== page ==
tax season

Tax Season: How to Plan Ahead

By Debra Brede

I don’t know many people who look forward to tax season. As a result, they tend to put it off, reasoning that they have plenty of time to prepare. But the truth is, while April 15th may seem a long ways away, it’s much closer than you think—particularly if you don’t have your ducks in a row.

Planning ahead not only helps you ensure that you have everything ready when it’s time to file, but also provides peace of mind, so you can spend those early April days planting your garden, sorting out the details of your next vacation—anything other than scrambling to make that tax deadline, or worrying that you’re paying more than you could be.

Here are a few tips on how you can get ready for tax season ASAP—and avoid a lot of stress next year and beyond:

Show me the receipts

Whether you handle things yourself or count on a trusted professional, filing will be that much easier if you have all of the relevant paperwork on hand before you start the process. You need to have any documents that confirm your income and the deductions you’ll take. In addition to the obvious—W-2s and/or 1099s—take the time to compile any financial statements, invoices, receipts, and paystubs now. Waiting for tax documents to arrive via mail? Consider keeping a file or folder on hand to immediately catalog anything new that comes through.

This is also the perfect time to get set up for next year’s filing. Create a system to tuck these items away now and do so all year long, so you’re not hustling to the finish line when it’s time to reconcile next year’s paperwork. Unsure whether you have everything you need, or whether there’s more you can do to pay less? Reach out to your financial advisor for insight.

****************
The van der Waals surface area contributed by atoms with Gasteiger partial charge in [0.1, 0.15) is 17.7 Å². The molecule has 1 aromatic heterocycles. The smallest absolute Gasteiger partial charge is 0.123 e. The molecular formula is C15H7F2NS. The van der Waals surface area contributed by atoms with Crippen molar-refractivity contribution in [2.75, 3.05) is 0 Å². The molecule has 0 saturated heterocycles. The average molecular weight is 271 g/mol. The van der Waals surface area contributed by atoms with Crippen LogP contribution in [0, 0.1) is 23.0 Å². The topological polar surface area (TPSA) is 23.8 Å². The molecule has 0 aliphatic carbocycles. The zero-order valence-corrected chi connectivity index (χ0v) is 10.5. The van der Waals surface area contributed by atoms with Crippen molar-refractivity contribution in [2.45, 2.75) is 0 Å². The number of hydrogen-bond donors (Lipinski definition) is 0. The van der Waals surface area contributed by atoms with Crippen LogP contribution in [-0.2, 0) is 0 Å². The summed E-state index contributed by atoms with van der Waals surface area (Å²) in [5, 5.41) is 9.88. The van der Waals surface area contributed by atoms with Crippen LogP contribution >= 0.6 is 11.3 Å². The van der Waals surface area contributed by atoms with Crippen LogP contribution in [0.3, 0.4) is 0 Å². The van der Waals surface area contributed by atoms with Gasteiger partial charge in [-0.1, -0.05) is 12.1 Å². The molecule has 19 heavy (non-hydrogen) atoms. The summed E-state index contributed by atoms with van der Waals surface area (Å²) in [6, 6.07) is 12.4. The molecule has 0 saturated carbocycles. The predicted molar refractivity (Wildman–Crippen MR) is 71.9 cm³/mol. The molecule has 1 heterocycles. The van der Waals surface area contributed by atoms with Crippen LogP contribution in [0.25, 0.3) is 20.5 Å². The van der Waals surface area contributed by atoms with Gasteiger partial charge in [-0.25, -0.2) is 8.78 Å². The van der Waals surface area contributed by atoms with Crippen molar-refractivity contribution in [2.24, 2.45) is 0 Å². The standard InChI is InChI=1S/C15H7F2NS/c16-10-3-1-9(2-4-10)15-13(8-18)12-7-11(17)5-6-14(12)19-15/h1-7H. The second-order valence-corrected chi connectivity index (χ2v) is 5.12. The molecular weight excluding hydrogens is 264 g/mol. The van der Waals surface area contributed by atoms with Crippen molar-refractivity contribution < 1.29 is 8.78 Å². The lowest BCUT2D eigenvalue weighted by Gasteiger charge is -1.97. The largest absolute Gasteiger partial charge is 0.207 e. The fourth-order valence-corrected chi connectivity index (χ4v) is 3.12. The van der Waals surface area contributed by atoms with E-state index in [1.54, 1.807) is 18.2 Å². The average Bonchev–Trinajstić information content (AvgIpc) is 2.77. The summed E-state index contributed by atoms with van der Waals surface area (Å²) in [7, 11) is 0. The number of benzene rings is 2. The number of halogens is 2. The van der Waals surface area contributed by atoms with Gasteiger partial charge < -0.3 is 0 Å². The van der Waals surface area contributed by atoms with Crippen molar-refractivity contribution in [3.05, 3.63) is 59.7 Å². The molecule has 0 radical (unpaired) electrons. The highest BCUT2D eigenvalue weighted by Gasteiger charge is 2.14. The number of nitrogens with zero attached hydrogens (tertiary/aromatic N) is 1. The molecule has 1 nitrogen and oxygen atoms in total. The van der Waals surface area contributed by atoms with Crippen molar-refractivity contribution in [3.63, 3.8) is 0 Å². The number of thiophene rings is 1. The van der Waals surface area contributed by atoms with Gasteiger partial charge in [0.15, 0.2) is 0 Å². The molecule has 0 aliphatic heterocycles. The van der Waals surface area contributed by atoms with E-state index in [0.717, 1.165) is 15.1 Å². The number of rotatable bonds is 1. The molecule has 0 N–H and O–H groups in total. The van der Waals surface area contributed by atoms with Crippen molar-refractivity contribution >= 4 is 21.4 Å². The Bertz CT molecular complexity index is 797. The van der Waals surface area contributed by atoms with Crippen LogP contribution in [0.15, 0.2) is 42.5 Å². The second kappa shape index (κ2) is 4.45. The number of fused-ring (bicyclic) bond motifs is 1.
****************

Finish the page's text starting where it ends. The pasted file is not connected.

Keep it together

When all is said and done, you can breathe a sigh of relief. But don’t toss anything out. You’ve got to keep those documents for up to three years, in case the IRS comes knocking. Keep your files in a designated, safe spot that you can easily access if necessary. There are plenty of other reasons your tax records may be helpful down the line, including Social Security purposes, so plan on storing them a whole lot longer.

Think about tomorrow

We’ve discussed the importance of tracking down the paperwork you need now—and creating a system to log it as it comes in to save yourself some time and anxiety in the future. But there’s a lot more you can do to plan for tomorrow and hold onto more of your money.  For example, there are a number of opportunities you can take advantage of with some careful planning—and the support of an expert—particularly if you are nearing or in retirement. Those over fifty can sock away more money in IRAs and 401(k)s, for instance, and if your spouse is still working, he or she can contribute to your plan as well as to his or her own. And that’s just the tip of the iceberg; there are lots of other strategies to help lower your tax bill.

When it comes to taxes—and your future—it’s never too early to start preparing. While I haven’t met anyone who was truly excited to do their taxes, I’ve also never talked to anyone who said they regretted planning ahead. What are you going to do to get ahead this tax season?